Tariff Dispute: Legal Analysis on Excess Payments and Incentives

The recent legal case surrounding a tariff dispute delves into the intricate legal analysis conducted by the courts. The case revolves around excess payments made based on deemed Generation Incentive and the implications of government notifications on the contractual agreements in place. Through a detailed examination of statutory provisions and regulatory guidelines, the courts provide insights into the complexities of determining tariffs and resolving disputes related to incentives and payments. Let’s explore the nuances of this legal analysis and its implications in the realm of electricity generation and tariff regulations.


  • The Central Government issued notifications regarding controlling norms, terms, and conditions for determining tariff for sale of electricity
  • Incentives for units using naphtha were included in the conditions specified
  • An amendment notification dated 06.11.1995 was issued by the Central Government post the signing of the Power Purchase Agreement
  • The amendment notification affected the deemed Generation Incentive payable to generating companies using Naphtha as fuel
  • A high-level committee was formed in February 2005 to address excess payouts made based on deemed generation incentive
  • Gujarat Urja entered into a power purchase agreement with CLP excluding any liability for the past period before December 1997.
  • Interest on the agreed sum of ₹14.48 crores at 16% per annum was upheld to be payable on a bullet repayment method.
  • The GERC and APTEL rejected CLP’s claim for interest on the deemed loan component prior to 2003.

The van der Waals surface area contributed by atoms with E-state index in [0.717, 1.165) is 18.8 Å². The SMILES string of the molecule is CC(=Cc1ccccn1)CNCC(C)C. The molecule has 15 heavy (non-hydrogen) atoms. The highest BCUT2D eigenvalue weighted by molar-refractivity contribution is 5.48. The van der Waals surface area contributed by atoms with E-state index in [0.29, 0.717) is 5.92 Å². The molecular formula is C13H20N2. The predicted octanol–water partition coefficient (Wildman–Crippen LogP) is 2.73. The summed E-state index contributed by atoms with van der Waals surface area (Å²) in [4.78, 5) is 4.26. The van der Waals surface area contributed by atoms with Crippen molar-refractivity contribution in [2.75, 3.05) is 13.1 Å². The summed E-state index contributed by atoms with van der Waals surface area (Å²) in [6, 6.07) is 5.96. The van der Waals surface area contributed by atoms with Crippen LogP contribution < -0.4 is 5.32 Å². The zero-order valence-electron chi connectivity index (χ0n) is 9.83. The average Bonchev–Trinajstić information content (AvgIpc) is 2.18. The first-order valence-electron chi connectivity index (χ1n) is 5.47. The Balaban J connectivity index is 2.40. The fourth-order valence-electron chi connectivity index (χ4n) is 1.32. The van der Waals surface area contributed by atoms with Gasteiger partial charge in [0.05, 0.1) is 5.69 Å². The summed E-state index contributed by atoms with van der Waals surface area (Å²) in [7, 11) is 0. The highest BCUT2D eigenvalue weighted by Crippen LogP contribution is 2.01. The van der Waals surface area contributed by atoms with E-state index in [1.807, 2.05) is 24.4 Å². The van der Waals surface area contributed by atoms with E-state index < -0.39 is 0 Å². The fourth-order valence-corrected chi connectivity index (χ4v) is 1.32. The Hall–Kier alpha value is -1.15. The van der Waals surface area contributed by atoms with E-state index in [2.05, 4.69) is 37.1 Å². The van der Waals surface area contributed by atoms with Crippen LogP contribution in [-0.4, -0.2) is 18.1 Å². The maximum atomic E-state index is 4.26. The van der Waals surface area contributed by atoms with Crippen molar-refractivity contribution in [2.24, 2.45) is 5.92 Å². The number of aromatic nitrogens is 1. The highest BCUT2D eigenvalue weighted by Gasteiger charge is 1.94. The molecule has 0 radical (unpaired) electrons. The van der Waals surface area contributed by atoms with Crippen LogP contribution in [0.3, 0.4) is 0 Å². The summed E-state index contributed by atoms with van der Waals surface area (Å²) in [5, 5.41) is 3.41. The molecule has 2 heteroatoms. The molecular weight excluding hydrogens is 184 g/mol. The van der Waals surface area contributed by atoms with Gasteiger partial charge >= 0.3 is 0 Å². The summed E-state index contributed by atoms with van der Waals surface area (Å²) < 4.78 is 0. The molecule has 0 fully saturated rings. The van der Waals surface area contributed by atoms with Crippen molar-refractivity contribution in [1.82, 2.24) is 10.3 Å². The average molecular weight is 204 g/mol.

• A supplementary agreement in 2003 substituted the original clause regarding the deemed loan component of ₹53.90 crores.
  • The GERC rejected CLP’s claim on a plain reading of the clause in the supplementary agreement recognizing ₹53.9 crores as own capital with a cost of 14% passing through.
  • The agreement provided for the treatment of own capital costs at 14% per annum for a defined period, with no amounts due after 31.03.2009.

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  • Gujarat Urja argues that the concurrent findings limiting the refund to a period up to 2002 are incorrect as CLP has been unjustly enriched.
  • The GERC found that, based on the tariff order of 1992 as amended in 1995, the incentive could not be paid as originally contemplated in the PPA of 1994, making the amounts paid in excess. Hence, CLP was obligated to refund the entire excess amount from the point it was not entitled to it.
  • The amounts not in conformity with the amendment had to be refunded totally.
  • On the limitation issue, the APTEL erred in not following court precedents in considering the matter not time-barred.
  • CLP was aware of decisions by the Central Electricity Authority and the Central Government on the issue.
  • The amendment to the 1995 notification meant CLP could not legitimately claim further tariff based on the old incentive policy.